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California PUC Grants Cruise Permission To Charge For Robotaxi Rides In SF. Now What Will They Charge?

Today the California Public Utilities Permission unanimously voted to grant GM’s “Cruise” robotaxi service the ability to charge for rides. The service opened for limited pubic use earlier this year but all rides are currently free. Cruise doesn’t need the money — this is still a pilot project — so they will be charging primarily to figure out how customers react to charging, and what pricing makes sense.

A robotaxi service at first looks similar to Uber
with no driver in the front, and without the need to pay for a driver, it can eventually be cheaper — possibly much cheaper. However, being a “cheaper Uber” is not the goal that has led GM and Honda to put billions into Cruise, or for Google
to put billions into Waymo or for many other companies to invest similar amounts. This money has been invested to disrupt ground transportation completely, not just the taxi business. This means the economics are rather important. As Sun Tzu didn’t say, no business plan survives first contact with the customer, and economic models must be tested.

At present, Cruise’s permit only allows operations from 10pm to 6am, and they operate only in the calmer sections of San Francisco, not in the downtown core. Waymo also operates outside the core, but runs all day. Waymo has been charging for rides with no safety driver in Chandler Arizona for quite some time, and received a permit to do the same in SF with safety drivers, but this is the first permit in SF to charge for rides with no safety driver in the vehicle. Chandler, however, is not a robust taxi/Uber marketplace, while SF, the birthplace of Sidecar, Lyft
and UberX, very much is.

The following articles have appeared here about this question:

Important questions include just how cheap a robotaxi service can be, if charged by the mile or minute the way taxis/Uber are, and how that gets to being a replacement for car ownership. In particular, it may be that replacing car ownership requires innovative pricing, such as subscription models, or models that mimic the costs of car ownership (which include monthly lease payments, weekly gas fill-ups, annual insurance and maintenance and a few other costs.)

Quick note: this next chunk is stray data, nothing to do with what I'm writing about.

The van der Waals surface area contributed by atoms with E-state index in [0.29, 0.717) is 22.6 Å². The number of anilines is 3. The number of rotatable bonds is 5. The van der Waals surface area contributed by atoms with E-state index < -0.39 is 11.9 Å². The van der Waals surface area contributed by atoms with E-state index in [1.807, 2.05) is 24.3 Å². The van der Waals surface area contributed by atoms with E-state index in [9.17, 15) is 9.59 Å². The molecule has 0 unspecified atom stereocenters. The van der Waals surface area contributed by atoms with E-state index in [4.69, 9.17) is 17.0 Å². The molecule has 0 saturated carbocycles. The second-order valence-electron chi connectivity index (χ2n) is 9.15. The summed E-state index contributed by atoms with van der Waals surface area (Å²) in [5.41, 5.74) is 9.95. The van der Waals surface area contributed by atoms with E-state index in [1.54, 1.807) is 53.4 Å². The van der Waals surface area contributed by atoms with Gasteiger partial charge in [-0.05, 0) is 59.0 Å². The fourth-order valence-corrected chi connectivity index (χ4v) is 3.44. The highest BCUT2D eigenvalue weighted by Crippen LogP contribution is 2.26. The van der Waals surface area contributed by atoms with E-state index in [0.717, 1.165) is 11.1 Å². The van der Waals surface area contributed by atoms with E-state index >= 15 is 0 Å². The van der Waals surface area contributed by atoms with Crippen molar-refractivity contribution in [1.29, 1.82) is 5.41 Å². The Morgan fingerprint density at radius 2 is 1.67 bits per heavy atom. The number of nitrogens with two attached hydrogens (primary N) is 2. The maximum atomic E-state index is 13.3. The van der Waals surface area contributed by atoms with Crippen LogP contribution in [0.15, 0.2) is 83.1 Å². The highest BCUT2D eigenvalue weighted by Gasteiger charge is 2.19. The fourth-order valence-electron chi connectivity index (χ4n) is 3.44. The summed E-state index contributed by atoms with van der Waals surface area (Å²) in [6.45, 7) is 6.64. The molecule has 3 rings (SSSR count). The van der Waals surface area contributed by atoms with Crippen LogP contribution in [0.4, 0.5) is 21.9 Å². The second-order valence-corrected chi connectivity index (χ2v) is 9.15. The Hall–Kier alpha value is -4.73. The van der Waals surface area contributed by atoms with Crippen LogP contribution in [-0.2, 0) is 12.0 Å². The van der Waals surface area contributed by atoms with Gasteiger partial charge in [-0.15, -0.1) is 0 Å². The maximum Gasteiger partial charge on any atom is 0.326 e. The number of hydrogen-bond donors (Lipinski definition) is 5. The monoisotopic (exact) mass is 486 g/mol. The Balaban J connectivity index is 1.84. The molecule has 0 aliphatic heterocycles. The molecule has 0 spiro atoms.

Cruise states that initial fees will be comparable to existing ridehail fees. This only teaches us a little, though one can learn how people contrast a human-driven and robot-driven service at the same price. During development, these services use hugely expensive research vehicles and large operations teams, so they are not actually cheaper to run than a human driven taxi service, but eventually, once all those initial development expenses are covered, a robotaxi can be run for a cost that is based on the per-ride “COGS” plus a profit. That per-ride COGS includes energy and a share of depreciation, insurance, maintenance, cleaning, operations center costs, depots, temporary parking and a few other things.

Eventually this cost should get down to be similar to the cost of operating a private car, which is estimated at around 50 cents/mile. This is less than 25% of the typical cost of hiring an Uber. Compared to Uber, it’s a price that would upend the taxi industry, but might not compete as well with car ownership. Perhaps more interesting is the cost if small, single-person robotaxis are used, if these robotaxis can be built for much less than the cost of sedans, minivans or shuttles like the Cruise Origin. Such rides might sell for 30 cents/mile or less — which is less than even the subsidized cost of a transit ride in most cities.

San Francisco transit fares are $2.50 but the actual cost for each ride has soared to over $14 due the pandemic, from more like $7 before the pandemic. While robotaxis are disruptive to traditional public transit, that is not their primary goal, and indeed they are likely to revolutionize it and make it greener, cheaper and better in every other way — in time.

Cruise plans shared ride service with their Origin vehicle. Today, such services like UberPool (which were shut down during the pandemic) provide rides at a moderate discount to a private ride in exchange for some delays and detours. Cruise has not yet said what sort of service they will offer. Several small companies are trying to operate shuttle service, with fixed stops and even fixed routes, to be cheaper transit.

Taxi services, including robotaxis, avoid the cost of parking and hunting for parking, which can be quite high in a city like San Francisco. In addition, a car replacement service can free up almost 200 square feet of space in a garage in a city where homes sell for $1,200 per square foot! When switching to car replacement saves you $250,000 it can really mean something, though garage space isn’t valued nearly as highly as living space, but some garages can be readily improved.

has often said it wants to also get into the robotaxi business. In their case, they believe they will be able to convert their cars into robotaxis with a software update, and Tesla owners will be able to hire out their cars and make money. So much money that Elon Musk has said it’s insane to buy any other car. Tesla has also said they plan to use off-lease Teslas to convert them to robotaxis, but also that it plans to make its own custom robotaxi. The former plans allow vehicles with lower depreciation cost, but Tesla’s final plan — in the event they can actually make a working robocar, that is — remains in flux.

The real action will come when Cruise, Waymo and others in this game experiment with doing more than copying Uber style pricing. Uber is not their target. The real target is everything about how we get around cities.